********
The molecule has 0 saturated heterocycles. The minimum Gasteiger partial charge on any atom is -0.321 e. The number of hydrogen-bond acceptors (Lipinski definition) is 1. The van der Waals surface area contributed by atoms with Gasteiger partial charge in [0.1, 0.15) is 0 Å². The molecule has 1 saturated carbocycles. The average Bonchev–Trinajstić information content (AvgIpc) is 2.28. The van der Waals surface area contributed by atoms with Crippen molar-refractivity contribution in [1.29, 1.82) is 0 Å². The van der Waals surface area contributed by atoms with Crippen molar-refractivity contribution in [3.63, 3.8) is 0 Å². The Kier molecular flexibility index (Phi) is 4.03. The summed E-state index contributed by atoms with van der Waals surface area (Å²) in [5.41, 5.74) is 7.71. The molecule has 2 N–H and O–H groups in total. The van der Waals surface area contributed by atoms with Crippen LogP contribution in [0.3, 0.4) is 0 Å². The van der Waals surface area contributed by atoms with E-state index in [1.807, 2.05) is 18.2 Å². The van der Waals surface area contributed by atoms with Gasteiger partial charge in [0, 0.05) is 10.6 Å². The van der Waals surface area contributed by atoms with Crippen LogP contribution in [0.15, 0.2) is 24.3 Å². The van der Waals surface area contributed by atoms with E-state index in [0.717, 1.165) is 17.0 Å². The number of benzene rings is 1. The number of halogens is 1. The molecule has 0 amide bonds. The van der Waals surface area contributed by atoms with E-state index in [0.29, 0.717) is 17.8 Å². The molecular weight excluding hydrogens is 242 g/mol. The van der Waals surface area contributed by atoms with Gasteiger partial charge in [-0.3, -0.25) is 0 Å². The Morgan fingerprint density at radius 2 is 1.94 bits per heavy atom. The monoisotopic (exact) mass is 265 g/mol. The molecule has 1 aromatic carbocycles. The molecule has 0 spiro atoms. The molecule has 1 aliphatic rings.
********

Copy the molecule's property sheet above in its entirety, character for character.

The molecule has 0 saturated heterocycles. The minimum Gasteiger partial charge on any atom is -0.321 e. The number of hydrogen-bond acceptors (Lipinski definition) is 1. The van der Waals surface area contributed by atoms with Gasteiger partial charge in [0.1, 0.15) is 0 Å². The molecule has 1 saturated carbocycles. The average Bonchev–Trinajstić information content (AvgIpc) is 2.28. The van der Waals surface area contributed by atoms with Crippen molar-refractivity contribution in [1.29, 1.82) is 0 Å². The van der Waals surface area contributed by atoms with Crippen molar-refractivity contribution in [3.63, 3.8) is 0 Å². The Kier molecular flexibility index (Phi) is 4.03. The summed E-state index contributed by atoms with van der Waals surface area (Å²) in [5.41, 5.74) is 7.71. The molecule has 2 N–H and O–H groups in total. The van der Waals surface area contributed by atoms with Crippen LogP contribution in [0.3, 0.4) is 0 Å². The van der Waals surface area contributed by atoms with E-state index in [1.807, 2.05) is 18.2 Å². The van der Waals surface area contributed by atoms with Gasteiger partial charge in [0, 0.05) is 10.6 Å². The van der Waals surface area contributed by atoms with Crippen LogP contribution in [0.15, 0.2) is 24.3 Å². The van der Waals surface area contributed by atoms with E-state index in [0.717, 1.165) is 17.0 Å². The number of benzene rings is 1. The number of halogens is 1. The molecule has 0 amide bonds. The van der Waals surface area contributed by atoms with E-state index in [0.29, 0.717) is 17.8 Å². The molecular weight excluding hydrogens is 242 g/mol. The van der Waals surface area contributed by atoms with Gasteiger partial charge in [-0.3, -0.25) is 0 Å². The Morgan fingerprint density at radius 2 is 1.94 bits per heavy atom. The monoisotopic (exact) mass is 265 g/mol. The molecule has 1 aromatic carbocycles. The molecule has 0 spiro atoms. The molecule has 1 aliphatic rings.